The rebound in consumer confidence is just one more indication that the usual narrative from high unemployment fails. To be sure, the confidence levels from the summer still project a loss for Trump (as it would for any incumbent party holding the White House), but this is a very different recession by virtue of the narrowness of its impact. We get the update on Friday, but employment levels through August are down about 5% from January but down 25% for workers in Leisure & Hospitality, also the lowest paid sector in terms of average hourly earnings. The bottom 20th percentile of income is only responsible for 9% of total consumer expenditure. As I have been writing, for most the virus has meant a change in lifestyle not life.
We see this odd unemployment/confidence mix in the chart below comparing the broader U-6 unemployment rate to the net % seeing jobs plentiful (net meaning minus the % seeing jobs as hard to get). Despite a 14.2% U-6 unemployment rate, probably lower September, the net is about where it was in 2016 (weak enough for the Dems to lose the WH). That this view is so at odds with reported unemployment underscores our point about how this recession’s economic impact is, to date, narrow.
The equity market plays an outsized role in the US, most hold equities directly or indirectly through pension plans such as a 401K, but more so because the market reflects and, at times, leads expectations of consumers and business. The jump in forward expectations in September appears to have been spurred, in part at least, by sustained equity market growth, on a three-month basis.
We see how this connection between confidence and equities played out similarly in the 2007-10 period.
The forward view is not all roses, however, although the worst of the impact of the recessions looks to have passed – and that is usually more important at this stage of the cycle than the level of sentiment.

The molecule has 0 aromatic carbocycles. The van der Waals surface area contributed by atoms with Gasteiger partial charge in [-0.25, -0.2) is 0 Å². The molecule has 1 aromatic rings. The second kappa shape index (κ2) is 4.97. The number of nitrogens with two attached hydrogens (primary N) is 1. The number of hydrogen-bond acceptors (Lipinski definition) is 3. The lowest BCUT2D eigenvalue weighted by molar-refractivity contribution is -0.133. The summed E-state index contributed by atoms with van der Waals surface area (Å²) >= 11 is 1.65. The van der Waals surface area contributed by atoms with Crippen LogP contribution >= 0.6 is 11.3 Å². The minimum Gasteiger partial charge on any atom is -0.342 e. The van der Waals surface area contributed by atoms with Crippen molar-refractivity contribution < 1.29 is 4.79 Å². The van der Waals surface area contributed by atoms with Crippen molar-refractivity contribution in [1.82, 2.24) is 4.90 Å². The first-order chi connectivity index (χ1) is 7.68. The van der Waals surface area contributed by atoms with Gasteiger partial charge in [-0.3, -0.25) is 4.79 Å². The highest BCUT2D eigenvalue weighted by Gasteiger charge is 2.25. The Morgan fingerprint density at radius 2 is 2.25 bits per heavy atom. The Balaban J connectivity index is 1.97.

While the burden of this downturn has fallen disproportionately on the lowest-paid lowest-skilled worker, it is interesting that when it comes to confidence, the income spread matters not at all. The narrow difference illustrated in the chart below is, in fact, more typical of the economy beginning its recovery phase – as it shows higher income collapsing more than the lower income co-hort. Note too that for both income groups, sentiment levels never dropped to as low as they were in 2008-09.
In sum, sustained and certainly marginally improved forward confidence belies the broad economic data and underscores the recession’s narrow impact. This is, after all, a decline created by mandated shutdowns to avoid spread of the virus. The confidence data also convey that the fiscal response consumers want is necessary – income support for people and business who cannot work or operate because of mandated constraints on social interaction. Not surprising, the reopening rebound in employment and markets made the impact of the loss of the $600 de minimis for whole economy. Nevertheless, the loss of broad funding (39 weeks of unemployment insurance starts to run out in Q1, for example) for those sectors of the economy that have been mandated to close or reduce operations will eventually hurt markets, confidence, and ultimately growth. High confidence today reflects reopened activity but also policy’s success in ring-fencing the impact from the loss of activity, this is not the moment to open the gates.
Read more blogs by Steven Blitz, Chief US Economist at TS Lombard.